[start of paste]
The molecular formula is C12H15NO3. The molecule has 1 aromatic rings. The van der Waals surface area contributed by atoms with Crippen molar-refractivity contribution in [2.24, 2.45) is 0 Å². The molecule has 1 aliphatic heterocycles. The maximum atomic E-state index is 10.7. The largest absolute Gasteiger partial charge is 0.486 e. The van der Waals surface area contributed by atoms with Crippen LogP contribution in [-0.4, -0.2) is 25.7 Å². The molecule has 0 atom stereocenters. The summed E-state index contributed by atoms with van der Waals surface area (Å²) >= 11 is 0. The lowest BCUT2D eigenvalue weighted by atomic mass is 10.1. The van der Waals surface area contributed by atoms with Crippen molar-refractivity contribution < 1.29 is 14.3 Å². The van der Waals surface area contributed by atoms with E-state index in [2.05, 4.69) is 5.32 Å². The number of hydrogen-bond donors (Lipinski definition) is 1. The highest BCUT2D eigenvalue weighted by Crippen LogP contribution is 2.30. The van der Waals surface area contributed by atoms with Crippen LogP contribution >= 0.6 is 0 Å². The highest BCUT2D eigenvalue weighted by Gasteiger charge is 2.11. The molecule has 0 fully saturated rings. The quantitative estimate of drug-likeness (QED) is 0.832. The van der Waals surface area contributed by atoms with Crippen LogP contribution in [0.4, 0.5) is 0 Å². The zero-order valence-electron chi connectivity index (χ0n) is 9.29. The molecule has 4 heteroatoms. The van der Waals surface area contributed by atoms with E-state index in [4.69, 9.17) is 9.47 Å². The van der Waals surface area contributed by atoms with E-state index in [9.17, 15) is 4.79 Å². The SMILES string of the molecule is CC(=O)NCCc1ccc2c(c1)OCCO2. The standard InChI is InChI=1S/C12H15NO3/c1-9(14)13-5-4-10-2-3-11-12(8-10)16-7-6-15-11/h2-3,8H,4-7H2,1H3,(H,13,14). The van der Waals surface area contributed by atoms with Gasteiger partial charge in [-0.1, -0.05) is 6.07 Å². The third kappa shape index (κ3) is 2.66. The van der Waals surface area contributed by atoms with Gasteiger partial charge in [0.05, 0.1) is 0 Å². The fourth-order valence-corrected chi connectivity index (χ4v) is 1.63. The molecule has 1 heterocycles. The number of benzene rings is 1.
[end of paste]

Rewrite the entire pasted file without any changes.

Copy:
The molecular formula is C12H15NO3. The molecule has 1 aromatic rings. The van der Waals surface area contributed by atoms with Crippen molar-refractivity contribution in [2.24, 2.45) is 0 Å². The molecule has 1 aliphatic heterocycles. The maximum atomic E-state index is 10.7. The largest absolute Gasteiger partial charge is 0.486 e. The van der Waals surface area contributed by atoms with Crippen LogP contribution in [-0.4, -0.2) is 25.7 Å². The molecule has 0 atom stereocenters. The summed E-state index contributed by atoms with van der Waals surface area (Å²) >= 11 is 0. The lowest BCUT2D eigenvalue weighted by atomic mass is 10.1. The van der Waals surface area contributed by atoms with Crippen molar-refractivity contribution < 1.29 is 14.3 Å². The van der Waals surface area contributed by atoms with E-state index in [2.05, 4.69) is 5.32 Å². The number of hydrogen-bond donors (Lipinski definition) is 1. The highest BCUT2D eigenvalue weighted by Crippen LogP contribution is 2.30. The van der Waals surface area contributed by atoms with Crippen LogP contribution >= 0.6 is 0 Å². The highest BCUT2D eigenvalue weighted by Gasteiger charge is 2.11. The molecule has 0 fully saturated rings. The quantitative estimate of drug-likeness (QED) is 0.832. The van der Waals surface area contributed by atoms with Crippen LogP contribution in [0.4, 0.5) is 0 Å². The zero-order valence-electron chi connectivity index (χ0n) is 9.29. The molecule has 4 heteroatoms. The van der Waals surface area contributed by atoms with E-state index in [4.69, 9.17) is 9.47 Å². The van der Waals surface area contributed by atoms with E-state index in [9.17, 15) is 4.79 Å². The SMILES string of the molecule is CC(=O)NCCc1ccc2c(c1)OCCO2. The standard InChI is InChI=1S/C12H15NO3/c1-9(14)13-5-4-10-2-3-11-12(8-10)16-7-6-15-11/h2-3,8H,4-7H2,1H3,(H,13,14). The van der Waals surface area contributed by atoms with Gasteiger partial charge in [-0.1, -0.05) is 6.07 Å². The third kappa shape index (κ3) is 2.66. The van der Waals surface area contributed by atoms with Gasteiger partial charge in [0.05, 0.1) is 0 Å². The fourth-order valence-corrected chi connectivity index (χ4v) is 1.63. The molecule has 1 heterocycles. The number of benzene rings is 1.